Please take our title light heartedly. Often in the museum world, sometimes in particular between staff departments, the marketing department is seen as the dark side of the “force” compared to the supposed content and educational driven exhibitions and educational departments. In reality when operating in tandem and in harmony they both lean on, learn from and include aspects of each’s field.

In that light here are some recent innovative marketing approaches that have some unique aspects that all good exhibits/exhibitions should have.

The first is the Talking Window done for Sky Go mobile services by BBDO Germany



In this example, high-frequency transmitted sound vibrates the window and then propagates and conducts through bone to stimulate a person’s hearing.

The second is the Hearing Eye Test by DraftFCB

Here, disguised as a free public eye test, is a hearing test. As you get closer, to ostensibly test your eyesight, you should hear an annoying sound. If you don’t, then you have a hearing problem!

The final example are some Escher like advertising by DDB Tribal for Ikea




These play on the fascination we have with the impossible diagrams we are so familiar with.

While each of these has actual physical aspects that could be parlayed into actual exhibits, there are more fundamental features that make them powerful examples of playful interactivity.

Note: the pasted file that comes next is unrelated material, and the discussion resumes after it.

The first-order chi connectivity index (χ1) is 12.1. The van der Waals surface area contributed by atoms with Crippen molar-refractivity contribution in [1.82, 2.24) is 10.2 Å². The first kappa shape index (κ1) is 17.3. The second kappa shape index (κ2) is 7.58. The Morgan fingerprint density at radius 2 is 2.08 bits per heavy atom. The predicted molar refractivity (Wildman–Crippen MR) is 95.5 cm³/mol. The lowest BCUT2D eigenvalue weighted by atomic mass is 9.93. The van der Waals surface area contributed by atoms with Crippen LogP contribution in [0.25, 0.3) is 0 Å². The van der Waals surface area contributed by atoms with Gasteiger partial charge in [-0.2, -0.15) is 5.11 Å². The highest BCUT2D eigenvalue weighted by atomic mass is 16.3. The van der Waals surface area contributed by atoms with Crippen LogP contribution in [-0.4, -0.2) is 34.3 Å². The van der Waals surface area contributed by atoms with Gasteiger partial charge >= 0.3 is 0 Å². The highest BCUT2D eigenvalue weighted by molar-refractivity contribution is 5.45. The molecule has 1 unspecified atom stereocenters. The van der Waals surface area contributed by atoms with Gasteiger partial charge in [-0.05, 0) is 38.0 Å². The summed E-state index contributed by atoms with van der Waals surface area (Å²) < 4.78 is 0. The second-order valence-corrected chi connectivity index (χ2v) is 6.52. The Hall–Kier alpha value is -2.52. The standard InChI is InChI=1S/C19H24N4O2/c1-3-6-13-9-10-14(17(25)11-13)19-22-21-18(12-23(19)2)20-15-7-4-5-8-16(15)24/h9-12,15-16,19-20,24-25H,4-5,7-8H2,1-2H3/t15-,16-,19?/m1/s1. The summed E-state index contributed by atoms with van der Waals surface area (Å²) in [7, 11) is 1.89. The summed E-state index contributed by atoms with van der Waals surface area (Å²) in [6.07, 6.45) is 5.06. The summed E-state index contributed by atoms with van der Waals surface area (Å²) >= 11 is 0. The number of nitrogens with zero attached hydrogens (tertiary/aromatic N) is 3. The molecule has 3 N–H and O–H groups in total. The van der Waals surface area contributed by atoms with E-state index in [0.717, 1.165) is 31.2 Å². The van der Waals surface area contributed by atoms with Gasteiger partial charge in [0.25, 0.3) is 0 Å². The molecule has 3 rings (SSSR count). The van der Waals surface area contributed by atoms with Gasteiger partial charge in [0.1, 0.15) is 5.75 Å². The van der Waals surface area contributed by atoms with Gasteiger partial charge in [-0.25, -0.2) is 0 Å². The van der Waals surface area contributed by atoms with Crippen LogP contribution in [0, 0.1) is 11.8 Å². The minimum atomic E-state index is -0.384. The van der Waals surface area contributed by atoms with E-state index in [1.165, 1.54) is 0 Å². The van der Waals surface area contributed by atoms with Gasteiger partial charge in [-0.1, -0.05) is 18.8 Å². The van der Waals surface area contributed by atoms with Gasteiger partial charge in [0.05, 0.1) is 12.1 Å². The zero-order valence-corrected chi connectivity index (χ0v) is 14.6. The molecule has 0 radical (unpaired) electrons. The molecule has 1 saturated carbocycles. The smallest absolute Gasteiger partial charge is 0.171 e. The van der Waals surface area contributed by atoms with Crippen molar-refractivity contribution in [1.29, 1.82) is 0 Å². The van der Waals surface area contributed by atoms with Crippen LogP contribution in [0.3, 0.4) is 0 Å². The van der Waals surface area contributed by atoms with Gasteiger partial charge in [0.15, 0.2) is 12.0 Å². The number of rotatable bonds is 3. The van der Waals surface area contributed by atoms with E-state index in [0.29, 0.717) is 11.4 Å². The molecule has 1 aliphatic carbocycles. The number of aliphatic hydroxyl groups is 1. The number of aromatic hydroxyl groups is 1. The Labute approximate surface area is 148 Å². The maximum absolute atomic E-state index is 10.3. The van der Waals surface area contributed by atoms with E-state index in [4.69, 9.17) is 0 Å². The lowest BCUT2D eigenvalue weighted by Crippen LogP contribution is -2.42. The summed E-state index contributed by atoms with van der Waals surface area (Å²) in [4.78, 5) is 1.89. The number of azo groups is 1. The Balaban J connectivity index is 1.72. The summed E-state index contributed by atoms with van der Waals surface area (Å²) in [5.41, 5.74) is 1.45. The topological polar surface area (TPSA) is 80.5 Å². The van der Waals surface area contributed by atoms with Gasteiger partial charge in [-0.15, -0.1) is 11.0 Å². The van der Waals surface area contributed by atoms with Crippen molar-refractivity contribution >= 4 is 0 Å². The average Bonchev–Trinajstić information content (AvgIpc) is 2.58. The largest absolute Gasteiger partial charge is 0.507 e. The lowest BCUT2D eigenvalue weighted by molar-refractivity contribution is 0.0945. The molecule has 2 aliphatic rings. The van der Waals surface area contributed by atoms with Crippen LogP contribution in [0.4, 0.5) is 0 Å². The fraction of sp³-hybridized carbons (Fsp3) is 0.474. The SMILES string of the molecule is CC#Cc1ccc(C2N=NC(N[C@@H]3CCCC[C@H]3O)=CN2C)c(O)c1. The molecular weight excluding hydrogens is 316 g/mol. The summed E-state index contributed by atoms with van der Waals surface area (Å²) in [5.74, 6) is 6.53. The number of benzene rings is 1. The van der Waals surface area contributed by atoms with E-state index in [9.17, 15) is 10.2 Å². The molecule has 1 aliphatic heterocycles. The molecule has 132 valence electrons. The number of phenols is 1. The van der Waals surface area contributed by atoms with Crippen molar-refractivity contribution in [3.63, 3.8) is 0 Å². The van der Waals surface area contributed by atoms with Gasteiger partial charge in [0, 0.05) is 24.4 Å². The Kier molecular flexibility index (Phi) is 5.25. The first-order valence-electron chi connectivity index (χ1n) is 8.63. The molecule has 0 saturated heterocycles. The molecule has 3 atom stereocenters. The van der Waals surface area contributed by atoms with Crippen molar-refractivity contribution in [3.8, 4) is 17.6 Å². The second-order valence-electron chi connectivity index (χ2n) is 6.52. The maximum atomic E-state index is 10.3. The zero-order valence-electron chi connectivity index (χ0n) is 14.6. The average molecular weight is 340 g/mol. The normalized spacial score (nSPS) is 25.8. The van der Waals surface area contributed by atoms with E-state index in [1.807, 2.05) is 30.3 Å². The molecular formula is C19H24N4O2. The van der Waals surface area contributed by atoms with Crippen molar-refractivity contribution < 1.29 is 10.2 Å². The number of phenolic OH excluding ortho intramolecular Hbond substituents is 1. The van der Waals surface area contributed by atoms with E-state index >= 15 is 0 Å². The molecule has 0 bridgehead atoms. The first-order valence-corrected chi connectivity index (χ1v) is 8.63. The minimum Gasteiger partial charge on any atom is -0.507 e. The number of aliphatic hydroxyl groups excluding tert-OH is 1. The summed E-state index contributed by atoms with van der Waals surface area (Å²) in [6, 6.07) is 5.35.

They foster behaviors such as inquisitiveness, investigation, curiosity, observation, and a bit of playfulness. In addition, they result in surprise, engagement, interactivity, and, at times, contemplation, too.

These are the same characteristics that are essential to good experience development and design. So, there are lessons to be learned from these examples. Meanwhile, to our marketing compatriots in the museum field – how wonderful would it be if museum and science center marketing actually embodied and provoked the same behaviors we want to inspire in visitors through the museum experience itself? Then there would truly be no dark side.

What do you think? Please share other examples like these!

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Wonderful Illusion

With this being a holiday week here in the US this week’s inspiration takes on a whimsical and playful turn.

We recently ran across this wonderful illusion experience that would be at home “as is” in so many places we have worked with. This is the Dalston House by Leandro Erlich done for the Barbican.


The shear elegance of the concept is amazing. Certainly the basic idea of this experience could be replicated for so many other “environments” and could be themed in ways that reflect different content.

But one of the key points of this experience is its “instagram” moment. (Perhaps in some bygone area we might call it a “Kodak” moment or “Polaroid” moment – by the way, when did a bygone era mean in our lifetime J )  Certainly used in theme park design but at times not used enough in exhibition design is creating a viewpoint, a moment where visitors can memorialize their experience. This beautiful example is a wonderful reminder of this.

In today’s digital photo, anytime world, creating these moments are a powerful experience on many levels.

Share with us where you see these in exhibitions you visit.